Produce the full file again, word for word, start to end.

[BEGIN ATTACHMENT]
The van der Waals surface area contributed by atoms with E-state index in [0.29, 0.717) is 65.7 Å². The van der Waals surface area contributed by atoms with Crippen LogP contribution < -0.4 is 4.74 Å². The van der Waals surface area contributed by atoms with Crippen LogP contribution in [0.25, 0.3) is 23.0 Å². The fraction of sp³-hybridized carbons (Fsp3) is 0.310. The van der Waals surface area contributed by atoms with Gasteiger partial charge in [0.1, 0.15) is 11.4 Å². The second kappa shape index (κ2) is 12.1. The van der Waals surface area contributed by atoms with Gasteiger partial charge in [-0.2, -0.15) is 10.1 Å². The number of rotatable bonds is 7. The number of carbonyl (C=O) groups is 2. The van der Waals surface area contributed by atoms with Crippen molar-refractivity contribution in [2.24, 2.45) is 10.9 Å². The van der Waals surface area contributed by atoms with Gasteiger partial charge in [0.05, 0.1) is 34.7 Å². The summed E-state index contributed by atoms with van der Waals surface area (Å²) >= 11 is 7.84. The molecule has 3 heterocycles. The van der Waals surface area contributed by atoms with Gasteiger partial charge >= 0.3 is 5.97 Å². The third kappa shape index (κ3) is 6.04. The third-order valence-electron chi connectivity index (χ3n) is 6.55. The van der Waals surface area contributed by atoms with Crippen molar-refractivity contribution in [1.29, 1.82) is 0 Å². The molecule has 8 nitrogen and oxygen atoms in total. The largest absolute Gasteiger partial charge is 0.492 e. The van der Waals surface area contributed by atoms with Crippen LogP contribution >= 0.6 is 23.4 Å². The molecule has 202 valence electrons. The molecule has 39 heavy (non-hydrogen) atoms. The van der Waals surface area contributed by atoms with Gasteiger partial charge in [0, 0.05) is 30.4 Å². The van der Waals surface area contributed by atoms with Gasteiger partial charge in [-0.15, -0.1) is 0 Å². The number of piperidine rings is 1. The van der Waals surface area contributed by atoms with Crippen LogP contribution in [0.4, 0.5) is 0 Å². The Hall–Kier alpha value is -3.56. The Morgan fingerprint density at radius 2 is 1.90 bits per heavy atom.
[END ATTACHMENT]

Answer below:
The van der Waals surface area contributed by atoms with E-state index in [0.29, 0.717) is 65.7 Å². The van der Waals surface area contributed by atoms with Crippen LogP contribution < -0.4 is 4.74 Å². The van der Waals surface area contributed by atoms with Crippen LogP contribution in [0.25, 0.3) is 23.0 Å². The fraction of sp³-hybridized carbons (Fsp3) is 0.310. The van der Waals surface area contributed by atoms with Gasteiger partial charge in [0.1, 0.15) is 11.4 Å². The second kappa shape index (κ2) is 12.1. The van der Waals surface area contributed by atoms with Gasteiger partial charge in [-0.2, -0.15) is 10.1 Å². The number of rotatable bonds is 7. The number of carbonyl (C=O) groups is 2. The van der Waals surface area contributed by atoms with Crippen molar-refractivity contribution in [2.24, 2.45) is 10.9 Å². The van der Waals surface area contributed by atoms with Gasteiger partial charge in [0.05, 0.1) is 34.7 Å². The summed E-state index contributed by atoms with van der Waals surface area (Å²) >= 11 is 7.84. The molecule has 3 heterocycles. The van der Waals surface area contributed by atoms with Gasteiger partial charge >= 0.3 is 5.97 Å². The third kappa shape index (κ3) is 6.04. The third-order valence-electron chi connectivity index (χ3n) is 6.55. The van der Waals surface area contributed by atoms with Crippen molar-refractivity contribution in [1.29, 1.82) is 0 Å². The molecule has 8 nitrogen and oxygen atoms in total. The largest absolute Gasteiger partial charge is 0.492 e. The van der Waals surface area contributed by atoms with Crippen LogP contribution >= 0.6 is 23.4 Å². The molecule has 202 valence electrons. The molecule has 39 heavy (non-hydrogen) atoms. The van der Waals surface area contributed by atoms with Gasteiger partial charge in [0, 0.05) is 30.4 Å². The van der Waals surface area contributed by atoms with Gasteiger partial charge in [-0.15, -0.1) is 0 Å². The number of piperidine rings is 1. The van der Waals surface area contributed by atoms with Crippen LogP contribution in [0.4, 0.5) is 0 Å². The Hall–Kier alpha value is -3.56. The Morgan fingerprint density at radius 2 is 1.90 bits per heavy atom.